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lung

1. either one of a pair of spongy saclike respiratory organs within the thorax of higher vertebrates, which oxygenate the blood and remove its carbon dioxide
2. any similar or analogous organ in other vertebrates or in invertebrates
Collins Discovery Encyclopedia, 1st edition © HarperCollins Publishers 2005

Lung

Paired, air-filled respiratory sacs, usually in the anterior or anteroventral part of the trunk of most tetrapods. They lie within the coelom and are covered by peritoneum. In mammals they are within special chambers of the coelom known as pleural cavities and the peritoneum is termed pleura.

Amphibian lungs are often simple sacs, with only small ridges on the internal walls. In higher forms the lungs become more and more subdivided internally, thus increasing greatly the surface areas across which the respiratory exchange takes place. However, even in many reptiles the lungs may be quite simple. Birds have especially complex lungs with a highly differentiated system of tubes leading into and through them to the air sacs which are contained in many parts of the bird's body. Mammalian lungs are simpler, but in them the internal subdivision into tiny sacs or alveoli is extreme; there may be over 350,000,000 of them in one human lung.

In humans the two lungs lie within the chest, separated by the heart and mediastinum. The right lung has three lobes and the left lung two. A bronchus, an artery, and a vein enter each lung medially at the hilum; each branches again and again as it enters the lobules and smaller divisions of the lungs (see illustration). The terminal airways or bronchioles expand into small clusters of grapelike air cells, the alveoli. The alveolar walls consist of a single layer of epithelium and collectively present a huge surface. A small network of blood capillaries in the walls of the alveoli affords surfaces for the actual exchange of gases. See Respiration, Respiratory system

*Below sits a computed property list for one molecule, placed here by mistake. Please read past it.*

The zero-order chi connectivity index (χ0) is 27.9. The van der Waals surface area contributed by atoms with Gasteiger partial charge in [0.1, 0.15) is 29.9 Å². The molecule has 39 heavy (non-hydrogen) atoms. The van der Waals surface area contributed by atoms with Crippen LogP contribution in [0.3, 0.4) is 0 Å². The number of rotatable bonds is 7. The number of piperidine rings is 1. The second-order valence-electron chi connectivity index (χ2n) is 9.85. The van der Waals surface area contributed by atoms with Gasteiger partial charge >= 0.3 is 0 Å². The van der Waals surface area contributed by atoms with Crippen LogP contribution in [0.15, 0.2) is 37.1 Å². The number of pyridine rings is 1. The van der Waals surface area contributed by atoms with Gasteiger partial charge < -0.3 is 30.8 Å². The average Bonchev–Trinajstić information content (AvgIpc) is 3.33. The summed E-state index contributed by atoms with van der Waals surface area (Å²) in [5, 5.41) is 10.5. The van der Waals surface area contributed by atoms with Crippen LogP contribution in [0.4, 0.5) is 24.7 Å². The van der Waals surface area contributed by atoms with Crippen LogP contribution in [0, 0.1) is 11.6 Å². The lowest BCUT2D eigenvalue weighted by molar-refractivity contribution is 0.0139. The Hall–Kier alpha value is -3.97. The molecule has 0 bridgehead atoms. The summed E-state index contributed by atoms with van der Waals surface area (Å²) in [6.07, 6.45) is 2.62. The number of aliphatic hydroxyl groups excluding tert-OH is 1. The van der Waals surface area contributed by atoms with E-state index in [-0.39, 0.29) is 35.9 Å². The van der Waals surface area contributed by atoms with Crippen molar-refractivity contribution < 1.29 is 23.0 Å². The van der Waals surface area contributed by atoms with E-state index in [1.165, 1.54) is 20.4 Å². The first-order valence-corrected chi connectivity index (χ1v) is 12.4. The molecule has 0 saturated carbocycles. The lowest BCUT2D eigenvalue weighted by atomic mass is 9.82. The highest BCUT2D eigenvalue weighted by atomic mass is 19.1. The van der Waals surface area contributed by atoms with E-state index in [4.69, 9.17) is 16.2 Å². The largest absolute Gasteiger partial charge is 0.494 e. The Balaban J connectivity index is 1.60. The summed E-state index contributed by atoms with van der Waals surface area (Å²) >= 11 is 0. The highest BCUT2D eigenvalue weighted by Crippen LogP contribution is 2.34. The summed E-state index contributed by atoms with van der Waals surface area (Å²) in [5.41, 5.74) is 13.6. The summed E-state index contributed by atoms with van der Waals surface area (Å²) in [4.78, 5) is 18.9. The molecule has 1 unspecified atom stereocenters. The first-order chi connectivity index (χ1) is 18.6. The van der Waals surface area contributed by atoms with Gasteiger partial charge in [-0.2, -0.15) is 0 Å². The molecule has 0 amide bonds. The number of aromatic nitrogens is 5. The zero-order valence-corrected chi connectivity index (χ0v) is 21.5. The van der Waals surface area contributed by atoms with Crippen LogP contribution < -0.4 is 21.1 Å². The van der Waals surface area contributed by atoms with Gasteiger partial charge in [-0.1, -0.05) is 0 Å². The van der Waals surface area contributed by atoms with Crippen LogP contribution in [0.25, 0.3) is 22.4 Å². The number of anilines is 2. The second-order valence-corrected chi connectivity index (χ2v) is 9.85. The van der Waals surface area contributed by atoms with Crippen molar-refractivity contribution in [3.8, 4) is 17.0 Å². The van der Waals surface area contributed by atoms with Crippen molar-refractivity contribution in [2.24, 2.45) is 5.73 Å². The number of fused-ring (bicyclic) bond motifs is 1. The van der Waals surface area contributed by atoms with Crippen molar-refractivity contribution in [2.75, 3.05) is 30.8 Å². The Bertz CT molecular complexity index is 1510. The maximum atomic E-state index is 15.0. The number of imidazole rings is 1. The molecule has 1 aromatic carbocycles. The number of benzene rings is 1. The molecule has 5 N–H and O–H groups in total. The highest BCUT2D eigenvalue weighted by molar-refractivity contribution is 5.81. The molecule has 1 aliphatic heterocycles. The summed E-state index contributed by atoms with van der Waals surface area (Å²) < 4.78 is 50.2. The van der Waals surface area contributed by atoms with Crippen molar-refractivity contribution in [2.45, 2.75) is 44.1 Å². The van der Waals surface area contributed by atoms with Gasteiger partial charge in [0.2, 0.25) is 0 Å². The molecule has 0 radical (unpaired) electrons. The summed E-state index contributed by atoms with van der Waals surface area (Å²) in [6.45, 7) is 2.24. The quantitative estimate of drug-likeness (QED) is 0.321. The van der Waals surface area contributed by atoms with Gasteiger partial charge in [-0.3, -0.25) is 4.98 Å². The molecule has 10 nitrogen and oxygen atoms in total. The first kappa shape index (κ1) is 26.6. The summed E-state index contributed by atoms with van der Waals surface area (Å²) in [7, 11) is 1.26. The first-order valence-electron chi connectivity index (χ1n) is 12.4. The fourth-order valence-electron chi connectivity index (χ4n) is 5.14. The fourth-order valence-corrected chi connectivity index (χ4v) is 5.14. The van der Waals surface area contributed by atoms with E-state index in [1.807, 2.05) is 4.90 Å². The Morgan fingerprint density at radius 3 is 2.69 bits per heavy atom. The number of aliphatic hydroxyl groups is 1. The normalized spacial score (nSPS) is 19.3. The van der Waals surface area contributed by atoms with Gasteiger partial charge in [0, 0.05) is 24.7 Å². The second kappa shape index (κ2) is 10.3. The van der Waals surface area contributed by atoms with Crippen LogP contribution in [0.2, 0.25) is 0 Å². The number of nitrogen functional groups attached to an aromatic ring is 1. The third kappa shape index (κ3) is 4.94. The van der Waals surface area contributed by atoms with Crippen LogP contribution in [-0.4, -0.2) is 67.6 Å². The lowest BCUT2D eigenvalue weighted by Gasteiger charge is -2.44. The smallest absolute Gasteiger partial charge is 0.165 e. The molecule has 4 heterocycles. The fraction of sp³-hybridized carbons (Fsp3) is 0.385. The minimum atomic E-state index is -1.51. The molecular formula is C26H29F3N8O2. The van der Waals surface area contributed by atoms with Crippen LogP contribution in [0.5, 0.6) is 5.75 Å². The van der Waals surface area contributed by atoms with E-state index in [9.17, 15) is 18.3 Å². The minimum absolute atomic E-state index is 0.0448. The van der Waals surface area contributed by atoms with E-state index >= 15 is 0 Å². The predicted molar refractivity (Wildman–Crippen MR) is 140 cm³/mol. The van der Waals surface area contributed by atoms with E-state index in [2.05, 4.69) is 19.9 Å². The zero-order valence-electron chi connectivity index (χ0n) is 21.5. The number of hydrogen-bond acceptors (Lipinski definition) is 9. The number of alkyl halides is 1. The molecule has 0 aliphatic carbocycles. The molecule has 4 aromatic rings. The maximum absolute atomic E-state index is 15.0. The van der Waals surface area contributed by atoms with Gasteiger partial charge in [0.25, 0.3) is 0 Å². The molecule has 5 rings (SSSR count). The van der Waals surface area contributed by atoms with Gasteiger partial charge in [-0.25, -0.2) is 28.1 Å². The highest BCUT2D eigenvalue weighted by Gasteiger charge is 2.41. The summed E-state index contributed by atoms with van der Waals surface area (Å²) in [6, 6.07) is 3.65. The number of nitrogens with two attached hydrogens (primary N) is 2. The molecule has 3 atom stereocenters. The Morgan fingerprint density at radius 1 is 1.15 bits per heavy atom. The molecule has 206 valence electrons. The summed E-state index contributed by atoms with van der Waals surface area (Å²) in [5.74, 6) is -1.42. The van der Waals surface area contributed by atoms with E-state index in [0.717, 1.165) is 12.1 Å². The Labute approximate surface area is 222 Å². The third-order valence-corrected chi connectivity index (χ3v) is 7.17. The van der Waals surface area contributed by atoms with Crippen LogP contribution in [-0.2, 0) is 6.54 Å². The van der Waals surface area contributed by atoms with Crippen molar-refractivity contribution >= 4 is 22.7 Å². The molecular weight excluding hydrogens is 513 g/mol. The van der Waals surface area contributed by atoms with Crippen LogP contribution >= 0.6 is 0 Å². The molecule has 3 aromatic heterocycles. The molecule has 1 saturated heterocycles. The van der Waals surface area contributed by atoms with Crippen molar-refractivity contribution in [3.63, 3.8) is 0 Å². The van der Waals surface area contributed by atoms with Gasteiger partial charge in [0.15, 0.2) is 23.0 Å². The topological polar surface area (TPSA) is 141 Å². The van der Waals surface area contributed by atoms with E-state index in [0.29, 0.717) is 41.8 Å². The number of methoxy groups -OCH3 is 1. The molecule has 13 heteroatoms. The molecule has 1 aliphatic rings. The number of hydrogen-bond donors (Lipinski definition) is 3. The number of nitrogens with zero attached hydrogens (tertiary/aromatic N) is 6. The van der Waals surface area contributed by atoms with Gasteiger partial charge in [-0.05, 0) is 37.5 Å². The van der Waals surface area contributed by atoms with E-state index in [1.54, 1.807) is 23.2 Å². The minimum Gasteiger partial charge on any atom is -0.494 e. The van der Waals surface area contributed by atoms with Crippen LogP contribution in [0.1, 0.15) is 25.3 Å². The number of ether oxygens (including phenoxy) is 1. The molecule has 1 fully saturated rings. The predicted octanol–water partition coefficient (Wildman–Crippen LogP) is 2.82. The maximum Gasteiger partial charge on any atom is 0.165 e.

The human lungenlarge picture
The human lung
McGraw-Hill Concise Encyclopedia of Bioscience. © 2002 by The McGraw-Hill Companies, Inc.

lung

[ləŋ]
(anatomy)
Either of the paired air-filled sacs, usually in the anterior or anteroventral part of the trunk of most tetrapods, which function as organs of respiration.
McGraw-Hill Dictionary of Scientific & Technical Terms, 6E, Copyright © 2003 by The McGraw-Hill Companies, Inc.
References in periodicals archive ?
Causes of respiratory distress in neonates presented on CXR (1,3,4,6,7) Term neonate Premature neonate CXR findings Meconium aspiration Aspiration Infection Infection Increased lung density Transient tachypnoea Transient tachypnoea of Symmetrical or of the newborn (TTN)/ the newborn (TTN)/ asymmetrical Wet lung Wet lung Respiratory distress Focal or syndrome (RDS) diffuse / hyaline membrane disease (HMD) Pulmonary haemorrhage Spontaneous pneumothorax Spontaneous Crescentic pneumothorax lucency Patent ductus / Linear markings persistent foetal Increased circulation vascularity Table III.
In our collective from 2015 which totaled 1038 cases that were subjected to the lung dust analysis, 609 patients (58.7%) had asbestos body counts of less than 23/g of wet lung tissue; thus no increased asbestos burden could be established as against the non-exposed population and no asbestosis was present.
The harvested wet lung was weighed and then placed in an oven for 24 hrs at 80[degrees] C and weighed when it was dried.
(a) Reported as asbestos bodies or uncoated fibers 5 [micro]m or greater in length per gram of wet lung tissue.
"We found most traffic fume particles to be very small and hydrophobic (having little affinity for water), meaning they did not grow bigger once inside the wet lung. But small particles get deposited in the lung more easily," New Scientist magazine quoted the researcher as saying.
When it comes to diagnosing "wet lungs," the standard has been listening for chest crackling sounds with a stethoscope and measuring blood pressure - more fluid on the lungs prevents oxygen from being absorbed into the bloodstream.